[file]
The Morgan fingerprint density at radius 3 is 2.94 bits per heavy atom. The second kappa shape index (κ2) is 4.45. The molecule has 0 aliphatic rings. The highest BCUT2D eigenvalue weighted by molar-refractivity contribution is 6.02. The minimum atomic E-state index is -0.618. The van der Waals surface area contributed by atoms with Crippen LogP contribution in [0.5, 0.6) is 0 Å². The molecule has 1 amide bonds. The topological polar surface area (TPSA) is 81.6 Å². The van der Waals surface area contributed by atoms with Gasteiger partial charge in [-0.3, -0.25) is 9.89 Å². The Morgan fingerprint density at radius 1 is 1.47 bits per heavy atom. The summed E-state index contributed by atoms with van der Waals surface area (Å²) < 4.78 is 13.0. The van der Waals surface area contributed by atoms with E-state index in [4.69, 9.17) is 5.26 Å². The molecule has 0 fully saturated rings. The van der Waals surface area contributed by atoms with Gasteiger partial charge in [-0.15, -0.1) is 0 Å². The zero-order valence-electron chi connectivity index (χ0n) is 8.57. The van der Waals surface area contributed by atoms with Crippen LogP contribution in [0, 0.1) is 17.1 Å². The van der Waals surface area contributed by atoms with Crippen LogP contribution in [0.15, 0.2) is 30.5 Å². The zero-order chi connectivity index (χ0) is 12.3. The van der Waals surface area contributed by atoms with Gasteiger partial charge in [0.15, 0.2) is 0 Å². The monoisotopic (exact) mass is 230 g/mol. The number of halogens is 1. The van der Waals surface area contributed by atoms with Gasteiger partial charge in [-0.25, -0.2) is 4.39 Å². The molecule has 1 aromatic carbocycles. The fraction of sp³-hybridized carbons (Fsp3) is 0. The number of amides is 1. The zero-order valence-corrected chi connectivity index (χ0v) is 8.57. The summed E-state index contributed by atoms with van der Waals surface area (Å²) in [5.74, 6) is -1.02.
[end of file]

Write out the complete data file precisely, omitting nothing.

The Morgan fingerprint density at radius 3 is 2.94 bits per heavy atom. The second kappa shape index (κ2) is 4.45. The molecule has 0 aliphatic rings. The highest BCUT2D eigenvalue weighted by molar-refractivity contribution is 6.02. The minimum atomic E-state index is -0.618. The van der Waals surface area contributed by atoms with Crippen LogP contribution in [0.5, 0.6) is 0 Å². The molecule has 1 amide bonds. The topological polar surface area (TPSA) is 81.6 Å². The van der Waals surface area contributed by atoms with Gasteiger partial charge in [-0.3, -0.25) is 9.89 Å². The Morgan fingerprint density at radius 1 is 1.47 bits per heavy atom. The summed E-state index contributed by atoms with van der Waals surface area (Å²) < 4.78 is 13.0. The van der Waals surface area contributed by atoms with E-state index in [4.69, 9.17) is 5.26 Å². The molecule has 0 fully saturated rings. The van der Waals surface area contributed by atoms with Gasteiger partial charge in [-0.15, -0.1) is 0 Å². The zero-order valence-electron chi connectivity index (χ0n) is 8.57. The van der Waals surface area contributed by atoms with Crippen LogP contribution in [0, 0.1) is 17.1 Å². The van der Waals surface area contributed by atoms with Crippen LogP contribution in [0.15, 0.2) is 30.5 Å². The zero-order chi connectivity index (χ0) is 12.3. The van der Waals surface area contributed by atoms with Gasteiger partial charge in [0.15, 0.2) is 0 Å². The monoisotopic (exact) mass is 230 g/mol. The number of halogens is 1. The van der Waals surface area contributed by atoms with Gasteiger partial charge in [-0.25, -0.2) is 4.39 Å². The molecule has 1 aromatic carbocycles. The fraction of sp³-hybridized carbons (Fsp3) is 0. The number of amides is 1. The zero-order valence-corrected chi connectivity index (χ0v) is 8.57. The summed E-state index contributed by atoms with van der Waals surface area (Å²) in [5.74, 6) is -1.02.